Wednesday, June 16, 2004

thoughtlife: school daze

Around three weeks ago, the Department of Education released the results of a study that made me want to tear my little growing beard out in shock and despair.

Only one half of one percent of the 1.4 million elementary school students passed the high school readiness exams. The passing score? 75%.

And so the passing mark was lowered to 35%, because, apparently, the DeptEd can "transform" it.

What is wrong here?

There was a time when our country was the best in the region in terms of education. And now we transformed into a nation of nitwits, and the next generation doesn't seem to have much of an intellectual future.

substance vs. certification

There are many reasons one can cite to help explain the appalling deterioration of the quality of education in our country. You know them all, and poverty is foremost.

But there is also another reason, another mindset that is insiduous.

Many parents do not really care what their children learn, where they learn it or how they learn it.

All that matters is that at the end of it all, their child has a diploma. A certification that is supposedly their ticket into the real world's job market.

Diploma mills abound, pathetic things that cannot ever be truly considered schools. And yet people enroll their kids in these scam "institutions". So yes, the kids do get diplomas. But when they graduate, they realize how little they have learned.

As a result, we have hundreds of thousands of illiterate, innumerate and inadequately educated people without jobs - because the diploma is not all you need.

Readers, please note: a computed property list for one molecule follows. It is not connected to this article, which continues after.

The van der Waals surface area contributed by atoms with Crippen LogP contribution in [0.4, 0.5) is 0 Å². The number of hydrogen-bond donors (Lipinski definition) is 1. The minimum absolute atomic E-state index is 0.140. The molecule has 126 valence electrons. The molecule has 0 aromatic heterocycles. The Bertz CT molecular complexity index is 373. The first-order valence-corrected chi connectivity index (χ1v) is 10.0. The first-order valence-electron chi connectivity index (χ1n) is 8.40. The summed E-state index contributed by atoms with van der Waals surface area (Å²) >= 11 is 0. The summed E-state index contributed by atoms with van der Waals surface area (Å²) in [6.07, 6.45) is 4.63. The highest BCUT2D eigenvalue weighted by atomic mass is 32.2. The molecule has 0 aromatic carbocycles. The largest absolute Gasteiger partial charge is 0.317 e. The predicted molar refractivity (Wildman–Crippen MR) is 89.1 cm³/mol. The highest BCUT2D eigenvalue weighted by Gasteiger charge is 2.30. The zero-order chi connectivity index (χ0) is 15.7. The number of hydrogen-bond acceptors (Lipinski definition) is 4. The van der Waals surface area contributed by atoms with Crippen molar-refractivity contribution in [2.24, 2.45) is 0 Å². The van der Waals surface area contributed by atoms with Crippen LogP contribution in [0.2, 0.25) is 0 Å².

There is no argument that substance matters. But how do we make quality education, where good teachers motivate students to learn, a reality?

winners and losers

As if all of the above were not terrible enough, the government is only now beginning to curb online gambling and mobile betting in and near schools. Only now.

The kids - from elementary onward - use the nearby computers or their cell phones to make bets on horse races, basketball score endings and the like. Payment and collection of winnings/losses is made within the school grounds, usually in full view of many people (the rationale/psychology is: if people see someone win big, they will all want to bet). Most recently, a young girl won P300,000 gambling. She was awarded the check in her classroom, in front of her classmates who cheered (because, naturally, she treated everyone to some food). Soon, her family bought a new vehicle, financed in part by her winnings.

Can you blame her parents for being delighted their little gambler won? The government has a hypocrital stand and sets a confusing example. It smacks down certain forms of gambling but endorses others. What are the kids to think when their parents and the government says it's sort-of okay?

So now some restrictions are happening in schools. One has a P500 limit on the amount of money you can carry in school. One has banned cell phones (to deny the ability of cell phone providers to push current game scores). Both enforce the new rules with random searches.

What is wrong here?


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